Acts 7:54 Parallel Verses [⇓ See commentary ⇓]

Acts 7:54, NIV: When the members of the Sanhedrin heard this, they were furious and gnashed their teeth at him.

Acts 7:54, ESV: Now when they heard these things they were enraged, and they ground their teeth at him.

Acts 7:54, KJV: When they heard these things, they were cut to the heart, and they gnashed on him with their teeth.

Acts 7:54, NASB: Now when they heard this, they were infuriated, and they began gnashing their teeth at him.

Acts 7:54, NLT: The Jewish leaders were infuriated by Stephen's accusation, and they shook their fists at him in rage.

Acts 7:54, CSB: When they heard these things, they were enraged and gnashed their teeth at him.

What does Acts 7:54 mean? [⇑ See verse text ⇑]

Stephen has finished his defense against false accusations that he blasphemed the Mosaic law and Moses and wished to destroy the temple. The rushed tempo in Acts 7:51–53 suggests the crowd's anger has been quickly building and Stephen had to cut his speech short.

"They" is a reference to Jews from Cyrene, meaning Libya, Alexandria, meaning Egypt, and the provinces of Cilicia and Asia in modern-day Asia Minor, as well as Jews descended from freed slaves who apparently live in or are visiting Jerusalem (Acts 6:8–15). Many have traveled to Jerusalem to worship in the temple. Stephen, a Jewish Christian and one of the first deacons of the church, may be a member of the synagogue of the Freedmen; it's there that he preached the gospel of Jesus.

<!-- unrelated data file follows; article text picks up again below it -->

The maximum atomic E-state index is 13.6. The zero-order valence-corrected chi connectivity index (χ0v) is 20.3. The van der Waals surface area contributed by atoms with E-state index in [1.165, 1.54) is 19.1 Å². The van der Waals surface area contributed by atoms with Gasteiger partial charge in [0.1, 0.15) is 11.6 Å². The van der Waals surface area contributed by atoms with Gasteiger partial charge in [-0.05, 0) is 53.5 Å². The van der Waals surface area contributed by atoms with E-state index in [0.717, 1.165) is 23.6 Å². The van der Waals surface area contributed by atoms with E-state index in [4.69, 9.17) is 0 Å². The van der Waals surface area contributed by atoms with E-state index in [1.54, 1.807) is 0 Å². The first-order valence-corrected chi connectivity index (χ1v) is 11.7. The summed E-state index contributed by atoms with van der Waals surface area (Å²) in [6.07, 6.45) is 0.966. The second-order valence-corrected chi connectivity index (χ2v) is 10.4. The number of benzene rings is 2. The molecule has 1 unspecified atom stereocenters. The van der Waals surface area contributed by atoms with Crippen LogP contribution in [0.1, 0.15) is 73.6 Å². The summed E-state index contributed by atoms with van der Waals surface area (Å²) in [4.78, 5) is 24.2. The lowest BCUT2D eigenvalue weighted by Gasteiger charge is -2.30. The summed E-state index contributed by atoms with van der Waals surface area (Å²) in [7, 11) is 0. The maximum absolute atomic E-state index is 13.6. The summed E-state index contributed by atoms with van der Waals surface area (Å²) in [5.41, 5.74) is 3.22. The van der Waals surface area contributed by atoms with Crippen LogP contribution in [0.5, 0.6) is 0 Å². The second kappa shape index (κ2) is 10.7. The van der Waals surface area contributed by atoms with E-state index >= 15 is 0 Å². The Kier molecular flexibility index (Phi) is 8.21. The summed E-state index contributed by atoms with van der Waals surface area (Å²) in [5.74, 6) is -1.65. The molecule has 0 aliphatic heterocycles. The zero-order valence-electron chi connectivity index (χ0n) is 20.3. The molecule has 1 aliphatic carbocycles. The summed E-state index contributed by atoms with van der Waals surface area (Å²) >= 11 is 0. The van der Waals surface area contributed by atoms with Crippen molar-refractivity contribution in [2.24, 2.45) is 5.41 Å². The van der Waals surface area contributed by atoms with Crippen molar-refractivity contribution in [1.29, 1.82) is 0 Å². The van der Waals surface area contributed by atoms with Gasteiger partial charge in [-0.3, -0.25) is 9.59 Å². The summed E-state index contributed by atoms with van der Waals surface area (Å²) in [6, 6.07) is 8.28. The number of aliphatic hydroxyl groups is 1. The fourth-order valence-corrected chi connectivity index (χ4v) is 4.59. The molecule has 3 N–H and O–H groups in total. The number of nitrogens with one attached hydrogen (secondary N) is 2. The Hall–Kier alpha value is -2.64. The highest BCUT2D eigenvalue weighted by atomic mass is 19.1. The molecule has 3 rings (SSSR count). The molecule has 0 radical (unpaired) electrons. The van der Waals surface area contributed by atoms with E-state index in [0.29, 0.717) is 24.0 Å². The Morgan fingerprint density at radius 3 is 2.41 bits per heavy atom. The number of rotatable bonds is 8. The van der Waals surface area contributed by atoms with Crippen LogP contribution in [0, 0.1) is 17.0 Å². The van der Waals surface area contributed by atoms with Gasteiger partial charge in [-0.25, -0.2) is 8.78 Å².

It's very possible that many members of his audience know little about Jesus, as Jews dwelling outside Judea didn't make it to Jerusalem for all the required feasts. The men from northern Africa and Asia Minor have made a significant time and financial commitment to get to their homeland; the members of the Freedmen synagogue may be especially reverent since if they were the first free generation, they would be the first generation allowed to worship in the temple. The message that a man they know little about is the Son of God is not something they can accept.

To "ground" or "gnash" teeth is a sign of an imminent attack (Job 16:9; Psalm 35:16; 37:12; 112:10). The Jews who came to worship at the Pentecost seven weeks after the crucifixion had a better reaction. When Peter preached to them, they "were cut to the heart, and said to Peter and the rest of the apostles, 'Brothers, what shall we do?'" (Acts 2:37).

God's plan was always that once Jerusalem was sufficiently saturated with the gospel, Jesus-followers would spread throughout Judea, Samaria, and to the ends of the earth. He's about to use persecution to do this.